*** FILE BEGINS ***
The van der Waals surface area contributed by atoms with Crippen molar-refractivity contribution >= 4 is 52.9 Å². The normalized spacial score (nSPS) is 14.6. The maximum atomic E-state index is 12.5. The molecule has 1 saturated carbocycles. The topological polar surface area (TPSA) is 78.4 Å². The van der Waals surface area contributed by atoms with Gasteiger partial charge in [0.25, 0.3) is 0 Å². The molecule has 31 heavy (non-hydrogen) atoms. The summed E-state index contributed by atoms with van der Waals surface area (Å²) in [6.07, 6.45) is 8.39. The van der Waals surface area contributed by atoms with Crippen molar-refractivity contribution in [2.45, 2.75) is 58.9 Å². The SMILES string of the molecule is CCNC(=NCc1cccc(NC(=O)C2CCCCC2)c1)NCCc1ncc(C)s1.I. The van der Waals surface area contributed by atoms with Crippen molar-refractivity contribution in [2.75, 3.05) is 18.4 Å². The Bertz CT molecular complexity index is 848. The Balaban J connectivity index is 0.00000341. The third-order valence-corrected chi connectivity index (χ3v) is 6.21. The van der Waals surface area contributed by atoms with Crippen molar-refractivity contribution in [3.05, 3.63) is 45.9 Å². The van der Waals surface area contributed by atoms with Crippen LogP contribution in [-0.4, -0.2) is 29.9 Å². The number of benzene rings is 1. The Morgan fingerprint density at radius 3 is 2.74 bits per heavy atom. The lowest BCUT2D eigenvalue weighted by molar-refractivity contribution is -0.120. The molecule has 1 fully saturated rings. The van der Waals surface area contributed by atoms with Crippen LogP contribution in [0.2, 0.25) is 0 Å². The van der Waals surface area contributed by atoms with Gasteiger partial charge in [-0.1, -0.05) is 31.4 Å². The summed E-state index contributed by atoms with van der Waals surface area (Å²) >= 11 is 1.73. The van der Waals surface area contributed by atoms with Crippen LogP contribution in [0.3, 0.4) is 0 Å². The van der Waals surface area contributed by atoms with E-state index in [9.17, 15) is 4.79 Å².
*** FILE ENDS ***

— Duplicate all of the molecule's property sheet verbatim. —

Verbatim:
The van der Waals surface area contributed by atoms with Crippen molar-refractivity contribution >= 4 is 52.9 Å². The normalized spacial score (nSPS) is 14.6. The maximum atomic E-state index is 12.5. The molecule has 1 saturated carbocycles. The topological polar surface area (TPSA) is 78.4 Å². The van der Waals surface area contributed by atoms with Gasteiger partial charge in [0.25, 0.3) is 0 Å². The molecule has 31 heavy (non-hydrogen) atoms. The summed E-state index contributed by atoms with van der Waals surface area (Å²) in [6.07, 6.45) is 8.39. The van der Waals surface area contributed by atoms with Crippen molar-refractivity contribution in [2.45, 2.75) is 58.9 Å². The SMILES string of the molecule is CCNC(=NCc1cccc(NC(=O)C2CCCCC2)c1)NCCc1ncc(C)s1.I. The van der Waals surface area contributed by atoms with Crippen molar-refractivity contribution in [2.75, 3.05) is 18.4 Å². The Bertz CT molecular complexity index is 848. The Balaban J connectivity index is 0.00000341. The third-order valence-corrected chi connectivity index (χ3v) is 6.21. The van der Waals surface area contributed by atoms with Crippen molar-refractivity contribution in [3.05, 3.63) is 45.9 Å². The van der Waals surface area contributed by atoms with Crippen LogP contribution in [-0.4, -0.2) is 29.9 Å². The number of benzene rings is 1. The Morgan fingerprint density at radius 3 is 2.74 bits per heavy atom. The lowest BCUT2D eigenvalue weighted by molar-refractivity contribution is -0.120. The molecule has 1 fully saturated rings. The van der Waals surface area contributed by atoms with Crippen LogP contribution in [0.2, 0.25) is 0 Å². The van der Waals surface area contributed by atoms with Gasteiger partial charge in [-0.1, -0.05) is 31.4 Å². The summed E-state index contributed by atoms with van der Waals surface area (Å²) >= 11 is 1.73. The van der Waals surface area contributed by atoms with Crippen LogP contribution in [0.3, 0.4) is 0 Å². The van der Waals surface area contributed by atoms with E-state index in [9.17, 15) is 4.79 Å².